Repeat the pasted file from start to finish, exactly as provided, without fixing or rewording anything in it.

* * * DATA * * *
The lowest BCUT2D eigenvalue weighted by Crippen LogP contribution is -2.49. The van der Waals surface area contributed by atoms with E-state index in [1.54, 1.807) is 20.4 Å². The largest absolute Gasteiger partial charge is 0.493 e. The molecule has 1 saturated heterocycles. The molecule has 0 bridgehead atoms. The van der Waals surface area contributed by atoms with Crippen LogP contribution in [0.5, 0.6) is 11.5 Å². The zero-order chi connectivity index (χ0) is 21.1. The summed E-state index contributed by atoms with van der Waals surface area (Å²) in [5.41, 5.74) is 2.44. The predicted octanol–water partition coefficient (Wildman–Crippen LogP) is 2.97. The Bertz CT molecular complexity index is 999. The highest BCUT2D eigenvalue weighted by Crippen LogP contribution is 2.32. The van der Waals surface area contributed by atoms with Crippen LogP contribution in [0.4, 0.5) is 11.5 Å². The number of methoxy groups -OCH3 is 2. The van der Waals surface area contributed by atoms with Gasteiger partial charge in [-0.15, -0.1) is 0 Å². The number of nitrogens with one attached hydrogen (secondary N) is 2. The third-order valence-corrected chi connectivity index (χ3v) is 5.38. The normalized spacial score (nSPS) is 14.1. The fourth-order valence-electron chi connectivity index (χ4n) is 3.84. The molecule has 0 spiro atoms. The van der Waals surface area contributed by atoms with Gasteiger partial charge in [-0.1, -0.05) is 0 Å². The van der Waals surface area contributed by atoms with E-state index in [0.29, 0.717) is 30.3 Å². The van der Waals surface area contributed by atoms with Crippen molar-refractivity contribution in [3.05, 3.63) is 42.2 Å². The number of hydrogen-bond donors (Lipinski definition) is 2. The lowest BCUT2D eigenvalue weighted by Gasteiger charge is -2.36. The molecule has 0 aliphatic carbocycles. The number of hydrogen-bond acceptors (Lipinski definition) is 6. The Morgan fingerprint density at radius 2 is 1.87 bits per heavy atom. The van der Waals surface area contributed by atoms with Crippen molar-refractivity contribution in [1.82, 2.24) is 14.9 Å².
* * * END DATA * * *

The lowest BCUT2D eigenvalue weighted by Crippen LogP contribution is -2.49. The van der Waals surface area contributed by atoms with E-state index in [1.54, 1.807) is 20.4 Å². The largest absolute Gasteiger partial charge is 0.493 e. The molecule has 1 saturated heterocycles. The molecule has 0 bridgehead atoms. The van der Waals surface area contributed by atoms with Crippen LogP contribution in [0.5, 0.6) is 11.5 Å². The zero-order chi connectivity index (χ0) is 21.1. The summed E-state index contributed by atoms with van der Waals surface area (Å²) in [5.41, 5.74) is 2.44. The predicted octanol–water partition coefficient (Wildman–Crippen LogP) is 2.97. The Bertz CT molecular complexity index is 999. The highest BCUT2D eigenvalue weighted by Crippen LogP contribution is 2.32. The van der Waals surface area contributed by atoms with Crippen LogP contribution in [0.4, 0.5) is 11.5 Å². The number of methoxy groups -OCH3 is 2. The van der Waals surface area contributed by atoms with Gasteiger partial charge in [-0.15, -0.1) is 0 Å². The number of nitrogens with one attached hydrogen (secondary N) is 2. The third-order valence-corrected chi connectivity index (χ3v) is 5.38. The normalized spacial score (nSPS) is 14.1. The fourth-order valence-electron chi connectivity index (χ4n) is 3.84. The molecule has 0 spiro atoms. The van der Waals surface area contributed by atoms with Gasteiger partial charge in [-0.1, -0.05) is 0 Å². The van der Waals surface area contributed by atoms with E-state index in [0.29, 0.717) is 30.3 Å². The van der Waals surface area contributed by atoms with Crippen molar-refractivity contribution in [3.05, 3.63) is 42.2 Å². The number of hydrogen-bond donors (Lipinski definition) is 2. The lowest BCUT2D eigenvalue weighted by Gasteiger charge is -2.36. The molecule has 0 aliphatic carbocycles. The number of hydrogen-bond acceptors (Lipinski definition) is 6. The Morgan fingerprint density at radius 2 is 1.87 bits per heavy atom. The van der Waals surface area contributed by atoms with Crippen molar-refractivity contribution in [1.82, 2.24) is 14.9 Å².